Suck up 18 microliters of the mix and pipet it into the small exposed area of the oval, such that surface tension pulls the liquid into the space between the coverslip and glass to cover the full surface area of the oval.  The liquid should distribute under the coverslip such that only a small amount (1 to 2 uL) cannot fit.  Slide the coversip over such that the oval is completely covered.


We will load as many as 8 gels from a single mix (after adding APS), but if you are doing more slides than this, we suggest splitting your master mix prior to adding APS (so that polymerization doesn't proceed to far in the tube before you cast all of the gels).  The master-mix can also be split prior to adding APS if you need to have a different template on each slide, for instance.


13.  Place the slides on a flat tray and load the tray into the argon chamber (and fill with argon).  Allow gels to polymerize for ~30 minutes.


14.  Remove slides from argon chamber.  Use a razor-blade cleanly remove cover-slips from polymerized gels (just stick the edge of the blad under the coverslip and gently "pop" it up)


15.  To wash off the excess acrylamide monomer, place slides in a dH20 filled plastic Coplin jar and incubate for 30 minutes at RT with slow shaking.


16.  Remove slides from Coplin jar and place face up in PCR hood.




17.  Prepare diffuse-in mix while allowing slides to dry.  You don't want the slides to over-dry, though.  You will observe a thin, shrinking film of liquid on the surface of each gel.  Generally, we try to add the diffuse-in mix within 5 minutes or so of this shrinking film's disappearance.  This generally means about 30 minutes of drying. 


18.  Prepare diffuse-in mix (200 uL total volume):

19.  Pipet 25 uL of diffuse-in mix to the center of each gel.  Assuming the gel is newly dried, the liquid will ball up rather than spreading over the surface.


20.  Apply 18 x 30 mm cover-slip.  Donít slide it on.  Drop it on.  Usually we do this by resting one edge of the coverslip on the Teflon coat and allowing the coverslip to "fall" onto the gel.  The liquid should spread to evenly cover the surface of the gel.

21.  Apply an orange SecureSeal chamber.  Seal down the edges with the blunt end of a set of tweezers.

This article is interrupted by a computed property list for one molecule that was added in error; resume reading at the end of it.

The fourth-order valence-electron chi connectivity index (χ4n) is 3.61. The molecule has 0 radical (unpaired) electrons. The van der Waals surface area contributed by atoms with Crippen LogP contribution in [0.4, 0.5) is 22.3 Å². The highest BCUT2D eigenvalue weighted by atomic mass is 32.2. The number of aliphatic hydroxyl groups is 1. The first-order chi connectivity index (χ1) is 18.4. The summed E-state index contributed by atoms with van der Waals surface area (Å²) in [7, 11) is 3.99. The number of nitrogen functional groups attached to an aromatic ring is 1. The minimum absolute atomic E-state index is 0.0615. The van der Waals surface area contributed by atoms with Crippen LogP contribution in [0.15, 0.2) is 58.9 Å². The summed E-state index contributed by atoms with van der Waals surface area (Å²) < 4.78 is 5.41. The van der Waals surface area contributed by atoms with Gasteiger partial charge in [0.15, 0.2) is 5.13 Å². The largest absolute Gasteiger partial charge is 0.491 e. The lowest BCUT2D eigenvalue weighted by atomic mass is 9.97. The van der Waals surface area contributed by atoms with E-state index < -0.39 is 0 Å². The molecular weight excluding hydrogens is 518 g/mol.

22.  Fill chamber with mineral oil.  This is a little tricky but you get good with practice.  Use a P1000 pipetman filled with ~550 uL of mineral oil.  Use a Chemwipe to dry off the tip of the pipet tip.  The goal is to get the mineral oil in without spilling any near the surface of the hole (as this makes it more of a pain when you go to seal the hole with the stickies).  A good technique to avoid spilling is to hold the slide tilted at a 45-degree angle while filling.  Use the lower hole (in whatever direction you are holding the slide) to fill.  It is OK to leave some air near the upper hole- more important to avoid letting oil seep out of it.  When sufficient oil is in, turn the slide flat (0 degrees) before withdrawing the pipetman from the hole.

23. Wipe off any excess mineral oil from the surface of the SecureSeal, if neccessary.  Seal holes with stickies.


24. Place slides in thermocycler (with labels facing out).

25. To PCR, cycle slides as follows: 

Both the annealing temperature and the extension time can be adjusted to optimize for the set of amplification primers being used and the length of the PCR products being formed, respectively.  We've been using the above protocol for an 800 bp template.




26.  Fill a GLASS Coplin jar with Hexane


27.  Fill a PLASTIC Coplin jar with Wash 1E


28.  Without removing cover-slips, place the slides in the hexane-filled glass Coplin jar and leave for 5 minutes.  If the cover-slip comes off, don't worry about it.  It doesn't seem to matter much.


29.  One-by-one, remove the slides and cleanly pop off coverslips with a razor-blade as above.  Quick wave in the air is sufficient to evaporate off residual hexane.  Remove all residual adhesive from the cover-chamber using a razor-blade or your finger-nail (through the glove that you are wearing), and place the slide in the plastic Coplin containing Wash 1E.   


30.  Wash 2 x 4'  in Wash 1E (meaning, 4 minutes shaking in Wash 1E, then replace the solution in the same Coplin jar with fresh Wash 1E and allow it to go another 4 minutes on the shaker). 


31.  Gels are fine in Wash 1E and can remain indefinitely (at least a week or two) before proceeding.  Be sure to cap plastic Coplin jar containing slides if you are planning to let them sit for more than a day or two.